What does humanisation mean for organisations and businesses searching for increased customer loyalty, lifetime customer value and profitability? We discuss the positive impact humanising your customer touch points can have and the importance of creating emotional connections.
Sarah Jane Walker
Sarah Jane Walker

What does humanisation mean for organisations and businesses searching for increased customer loyalty, lifetime customer value and profitability? We discuss the positive impact humanising your customer touchpoints can have and the importance of creating emotional connections.

Once upon a time…

25 years ago, if you wanted a business loan you walked into your local branch of your bank and chatted to a Bank Manager on first name terms over a brew. ‘Computer Says No’ algorithms were in their infancy, Experian didn’t exist; lenders had to base their decision with the risk information to hand, and on the bias of character.

 Technology has permeated through our working lives, human to human meetings are almost a long distant memory and as a result we’re working hard to keep the element of humanisation with the interactions we can have right now, facilitated through invisible barriers to actual human contact such as Zoom and Teams.

This year the shift in the way we do business together has fundamentally changed and has done so largely thanks to technology like video conferencing. Negotiations have been fast-tracked out of the boardroom and onto our kitchen dining tables – it’s levelled the c-suite playing field and drawn us together more authentically. Who hasn’t been on a call when a colleague’s beloved pet or unruly toddler interjects mid-presentation? We’re now at home, in our back bedrooms, on the sofa, being human, exposing our very real flaws and perfectly authentic selves.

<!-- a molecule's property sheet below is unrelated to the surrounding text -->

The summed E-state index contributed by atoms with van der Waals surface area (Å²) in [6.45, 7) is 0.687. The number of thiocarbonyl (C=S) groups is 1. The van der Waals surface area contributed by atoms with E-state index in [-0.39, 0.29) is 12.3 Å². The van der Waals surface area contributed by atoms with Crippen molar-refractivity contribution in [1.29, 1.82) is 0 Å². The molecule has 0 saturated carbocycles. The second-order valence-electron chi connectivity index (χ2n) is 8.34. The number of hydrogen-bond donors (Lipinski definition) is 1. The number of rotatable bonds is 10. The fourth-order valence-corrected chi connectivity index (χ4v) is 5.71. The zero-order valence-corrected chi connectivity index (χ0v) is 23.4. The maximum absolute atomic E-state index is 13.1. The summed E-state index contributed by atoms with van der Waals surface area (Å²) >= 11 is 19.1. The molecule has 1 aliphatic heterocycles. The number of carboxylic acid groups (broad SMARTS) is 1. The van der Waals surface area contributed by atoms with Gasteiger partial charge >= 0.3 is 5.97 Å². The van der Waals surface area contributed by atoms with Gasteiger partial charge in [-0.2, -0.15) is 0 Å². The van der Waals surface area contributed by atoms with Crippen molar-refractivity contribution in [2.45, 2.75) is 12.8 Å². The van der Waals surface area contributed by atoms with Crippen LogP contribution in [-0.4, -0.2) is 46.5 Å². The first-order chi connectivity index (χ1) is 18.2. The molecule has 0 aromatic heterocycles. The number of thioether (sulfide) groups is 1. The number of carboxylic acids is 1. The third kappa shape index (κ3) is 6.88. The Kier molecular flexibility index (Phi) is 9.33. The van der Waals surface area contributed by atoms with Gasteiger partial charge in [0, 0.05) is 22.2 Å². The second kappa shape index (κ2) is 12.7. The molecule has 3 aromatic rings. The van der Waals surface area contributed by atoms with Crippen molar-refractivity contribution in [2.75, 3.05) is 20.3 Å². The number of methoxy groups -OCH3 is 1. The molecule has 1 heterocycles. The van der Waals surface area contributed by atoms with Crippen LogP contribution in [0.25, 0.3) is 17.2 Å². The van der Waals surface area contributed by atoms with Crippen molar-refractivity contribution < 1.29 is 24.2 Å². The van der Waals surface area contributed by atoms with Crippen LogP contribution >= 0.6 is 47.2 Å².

The search for brand authenticity

So, if we’re comfortable giving a bit more of our real, authentic self away on our video calls, it stands to reason that we have become far more demanding of the brands and companies that we interact with. After all, according to Stackla, 86% of consumers demand authenticity when deciding what brands they like and support.

Our need for authenticity with brands can no longer be satisfied with a simple first-name personalisation of a promotional email or abandon shopping cart reminder. 75% of consumers expect brands, their product and service, to make more of a contribution to their wellbeing and quality of life. [Source: Havas Meaningful Brands Report]

Brand trust has declined globally; technology can create invisible barriers between brands and consumers, in the same way we feel dehumanised and exhausted after a day of Zoom calls. Within this layer of technology, the authentic voice of customers and brands can get filtered out. This is why customer experience is the number one focus area for brands today globally.

We’re evolving beyond personalisation to humanisation.

 

Customers want more than ‘authenticity’

 Brands that have benefited from personalisation are ratifying a human-centric approach and are rewarded in kind by users willing to share their personal data and values - Meaningful Brands that do this well outperform the stock market by 134%.

We know that coalesced data can help to create deeply personalised experiences, Artificial Intelligence (AI) and Machine Learning (ML) technology can achieve more insightful consumer behaviour and buying patterns. For example, 90% of consumers are willing to share their behavioural data when additional benefits are provided that make shopping cheaper or easier. Additionally, a younger generation of consumers are largely predisposed to higher level of data-sharing. In fact, 70% of millennials are willing to let retailers track their browsing and shopping behaviours in exchange for a better shopping experience.

Here’s the ‘but’. Whilst there is a clear value exchange in play, we still demand more. According to research from LoyaltyOne, 95% of UK shoppers want brands to seek new ways to reward their loyalty.